We're not masochists, and we certainly do not have unlimited time to deal with finding some innovative program that expensively deals with this. Our devotion to producing The Guide all these years, and into the future, has limits that are frequently exceeded as it is. So -- beyond we usually devote -- we just can't sink any additional time into it, on any level.
With no other choice, we will be test driving other platforms. And we won't jump aboard the first streetcar just because there's one going by. We were here into our 13th year. Wherever we land next, we want to be safe there, bringing you the content you expect, for at least another 13 years.
Y'know, before they created their train wreck, Google really should have remembered a useful adage:
"If it ain't broke, don't fix it."
Or as expressed in a recent planned "THOUGHT FOR TODAY from one born on this date":
"Those who believe without reason cannot be convinced by reason."
~ James Randi, magician and skeptic (born August 7, 1928)
We feel very qualified to say that to Google. Because way back in 2008, when we moved to Blogspot from MySpace, it wasn't just that MySpace was no longer the cool kid's table. It was because THEY screwed up a perfectly good thing without reason. The June 7, 2008 edition from MySpace was the first thing we posted here at our new Blogspot home, back on June 10, 2008, with this notice:
"WHY WE’RE ON BLOGSPOT.COM: after a long presence on MySpace, that site suddenly changed parameters to accept only short posts, now requiring a ponderous and VERY time-consuming process to list events in small increments. It’s far too time-consuming. So we began posting the calendar and news on Blogspot. We’ll see how it works, and if everyone adjusts and gives positive feedback, we’ll move, and soon." (June, 2008)
It did work. And everyone made the move.
It worked for more than 12 years.
It was here on Blogspot where we became the "go to" site for acoustic music, from Folk-Americana to classical to acoustic renaissance. From blues to bluegrass to borderlands, Cajun to cowboy to Celtic to Quebecois, new-old-trad-alt-post folk, and the exciting and innovative sounds of acoustic songwriters and instrumental wizards.
School libraries bookmarked us.
Other publications and sites used us as their source.
Venues depended on us.
Artists and bands and labels gave us exclusives and debuts of new recordings.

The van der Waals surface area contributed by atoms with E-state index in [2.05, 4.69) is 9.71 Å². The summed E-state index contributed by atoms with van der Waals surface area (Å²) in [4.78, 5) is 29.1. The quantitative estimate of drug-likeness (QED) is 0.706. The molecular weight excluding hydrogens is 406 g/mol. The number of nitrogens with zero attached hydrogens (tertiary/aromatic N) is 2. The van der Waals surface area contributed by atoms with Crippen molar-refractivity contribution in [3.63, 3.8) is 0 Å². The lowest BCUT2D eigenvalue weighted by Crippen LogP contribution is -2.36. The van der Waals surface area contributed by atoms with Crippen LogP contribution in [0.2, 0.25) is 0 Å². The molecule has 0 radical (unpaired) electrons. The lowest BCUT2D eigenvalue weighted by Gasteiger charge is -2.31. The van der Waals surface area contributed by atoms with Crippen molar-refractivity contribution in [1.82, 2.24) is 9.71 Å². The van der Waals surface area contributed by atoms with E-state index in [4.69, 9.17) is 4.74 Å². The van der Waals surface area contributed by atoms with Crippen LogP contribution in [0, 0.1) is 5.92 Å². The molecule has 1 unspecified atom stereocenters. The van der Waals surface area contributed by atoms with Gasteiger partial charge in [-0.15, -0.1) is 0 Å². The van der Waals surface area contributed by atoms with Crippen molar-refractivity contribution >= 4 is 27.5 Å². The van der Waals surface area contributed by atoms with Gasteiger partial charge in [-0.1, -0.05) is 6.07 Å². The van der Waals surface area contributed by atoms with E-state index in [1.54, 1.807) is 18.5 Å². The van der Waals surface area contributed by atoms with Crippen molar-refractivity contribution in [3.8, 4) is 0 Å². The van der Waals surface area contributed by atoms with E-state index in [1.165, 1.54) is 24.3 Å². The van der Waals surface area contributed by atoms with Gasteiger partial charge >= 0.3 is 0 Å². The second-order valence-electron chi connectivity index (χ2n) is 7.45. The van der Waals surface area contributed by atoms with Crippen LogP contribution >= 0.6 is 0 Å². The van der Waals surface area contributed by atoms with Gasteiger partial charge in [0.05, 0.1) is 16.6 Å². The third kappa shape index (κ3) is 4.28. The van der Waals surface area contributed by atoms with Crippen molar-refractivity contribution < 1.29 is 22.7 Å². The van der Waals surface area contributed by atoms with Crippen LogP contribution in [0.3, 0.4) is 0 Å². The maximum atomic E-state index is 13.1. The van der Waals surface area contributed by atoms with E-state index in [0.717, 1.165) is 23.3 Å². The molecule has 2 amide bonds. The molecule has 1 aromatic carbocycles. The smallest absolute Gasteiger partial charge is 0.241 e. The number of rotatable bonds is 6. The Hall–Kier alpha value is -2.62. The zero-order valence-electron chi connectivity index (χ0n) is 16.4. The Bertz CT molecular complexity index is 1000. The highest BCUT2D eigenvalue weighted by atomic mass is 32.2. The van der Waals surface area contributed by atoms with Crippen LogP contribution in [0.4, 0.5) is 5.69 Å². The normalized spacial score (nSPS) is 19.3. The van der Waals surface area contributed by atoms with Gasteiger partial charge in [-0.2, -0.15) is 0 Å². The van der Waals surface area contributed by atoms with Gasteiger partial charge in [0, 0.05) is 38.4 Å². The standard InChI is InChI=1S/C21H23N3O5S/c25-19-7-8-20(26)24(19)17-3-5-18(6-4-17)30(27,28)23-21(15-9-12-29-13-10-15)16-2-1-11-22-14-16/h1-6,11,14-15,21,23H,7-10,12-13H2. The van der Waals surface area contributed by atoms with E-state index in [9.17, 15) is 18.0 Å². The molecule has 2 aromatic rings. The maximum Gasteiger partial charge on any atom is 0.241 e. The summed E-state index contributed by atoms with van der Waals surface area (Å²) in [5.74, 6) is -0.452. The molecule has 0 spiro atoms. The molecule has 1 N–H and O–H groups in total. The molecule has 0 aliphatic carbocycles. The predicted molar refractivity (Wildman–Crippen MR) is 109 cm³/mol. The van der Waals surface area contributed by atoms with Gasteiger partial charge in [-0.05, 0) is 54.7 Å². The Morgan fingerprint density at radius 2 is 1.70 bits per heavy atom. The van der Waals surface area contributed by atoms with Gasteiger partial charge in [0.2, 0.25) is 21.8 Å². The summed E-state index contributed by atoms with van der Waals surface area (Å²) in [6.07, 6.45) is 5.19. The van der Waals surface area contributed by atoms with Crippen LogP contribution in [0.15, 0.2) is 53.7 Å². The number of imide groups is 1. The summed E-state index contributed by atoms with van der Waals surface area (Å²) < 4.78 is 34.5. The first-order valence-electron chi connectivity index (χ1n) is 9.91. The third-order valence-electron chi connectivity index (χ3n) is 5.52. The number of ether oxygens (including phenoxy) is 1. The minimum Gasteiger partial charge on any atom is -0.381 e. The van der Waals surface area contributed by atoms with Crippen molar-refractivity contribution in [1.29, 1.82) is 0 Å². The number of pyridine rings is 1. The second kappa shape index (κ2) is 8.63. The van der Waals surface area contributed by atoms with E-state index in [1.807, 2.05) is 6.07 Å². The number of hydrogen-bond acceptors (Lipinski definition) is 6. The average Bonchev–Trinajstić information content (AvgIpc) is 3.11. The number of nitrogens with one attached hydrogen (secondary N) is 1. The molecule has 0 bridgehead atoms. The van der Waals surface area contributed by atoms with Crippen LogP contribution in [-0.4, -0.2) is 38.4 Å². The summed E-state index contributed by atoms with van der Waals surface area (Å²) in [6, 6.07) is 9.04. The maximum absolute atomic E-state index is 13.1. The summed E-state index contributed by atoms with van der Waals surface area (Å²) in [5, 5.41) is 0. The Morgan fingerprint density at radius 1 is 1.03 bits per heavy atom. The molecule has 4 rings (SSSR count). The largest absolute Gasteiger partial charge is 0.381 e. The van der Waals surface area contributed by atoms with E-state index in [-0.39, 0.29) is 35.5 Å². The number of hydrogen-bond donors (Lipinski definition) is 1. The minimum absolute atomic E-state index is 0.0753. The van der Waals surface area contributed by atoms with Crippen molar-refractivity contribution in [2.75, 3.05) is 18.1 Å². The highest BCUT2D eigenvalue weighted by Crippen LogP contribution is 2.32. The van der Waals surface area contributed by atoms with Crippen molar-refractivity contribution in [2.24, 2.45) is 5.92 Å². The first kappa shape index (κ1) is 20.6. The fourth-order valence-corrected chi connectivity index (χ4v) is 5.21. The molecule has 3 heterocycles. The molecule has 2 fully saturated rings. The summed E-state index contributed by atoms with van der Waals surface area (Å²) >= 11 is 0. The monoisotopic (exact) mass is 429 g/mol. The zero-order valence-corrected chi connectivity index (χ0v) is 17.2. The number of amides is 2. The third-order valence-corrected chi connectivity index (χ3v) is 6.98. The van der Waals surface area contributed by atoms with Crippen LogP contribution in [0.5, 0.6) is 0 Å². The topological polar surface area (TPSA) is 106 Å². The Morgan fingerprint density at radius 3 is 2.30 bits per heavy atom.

Tours and collaborations were announced here.
Readers' needs and desires for all those things is why we keep on keepin' on.
And, ironically? Why this platform no longer works to keep doing it? That is remarkably similar to why we moved here in the first place -- because an established "place to be" recklessly changed the parameters of the environment, damaging the habitat beyond its ability to sustain what we do.
As the main title song lyrics from a Broadway musical -- that also became a movie -- say:
Where am I going
I don't know
When will I get there
I ain't certain
All that I know is
I am on my way
Come along, boys,
Paint your wagon
And come along!
We hope to maintain the existing archive of the previous twelve-plus years here at this old address. That will depend on whether the platform's Google masters will support the necessary format for reading past content as it was created. If all our 1,900+ previous editions become oceans of techno gobbledygook and lines of code, there won't be any point.
To be on the safe side, if you've ever wanted to search anything from our past content, do it now and copy it into your device -- while you still can.
We'll be back with the address of our new home -- where you can find us on that new platform -- when we have it established. Meanwhile you can still write to us using the email address or this site's tools, both in the bottom section.
And... if you have suggestions for our new platform -- from choosing one that you think is the place we should move, or any changes you'd like to see when we get there -- please feel free to let us know!
___ ___ ___
Meanwhile, what's out there to see, hear, virtually experience, or otherwise enjoy:
Here are some events, etc. -- much more has been added in a later edition, and news and events temporarily parked as "additions" here are in that new edition. We will continue to publish NEW EDITIONS here until we are no longer able to access the platform's old posting tools (which is any day now).
Tuesday, August 18, 6 pm PDT
John Fogerty Tour Dates
The Bob Malone
Events added to this edition ...
Sunday, August 16:
Monday morning, 10 am Pacific, it's...
Monday, August 17:
The very talented and funny PHIL WARD
Finally, here's The Guide's boilerplate as you're accustomed to seeing it.
___ ___ ___
On mobile devices, ALWAYS click "view web edition" to bring-up the left side bar with navigation tools and direct click access to all recent editions, month-by-month archives to everything this year, and each previous year since we moved to Blogspot.
in this new world of the improbable unknown...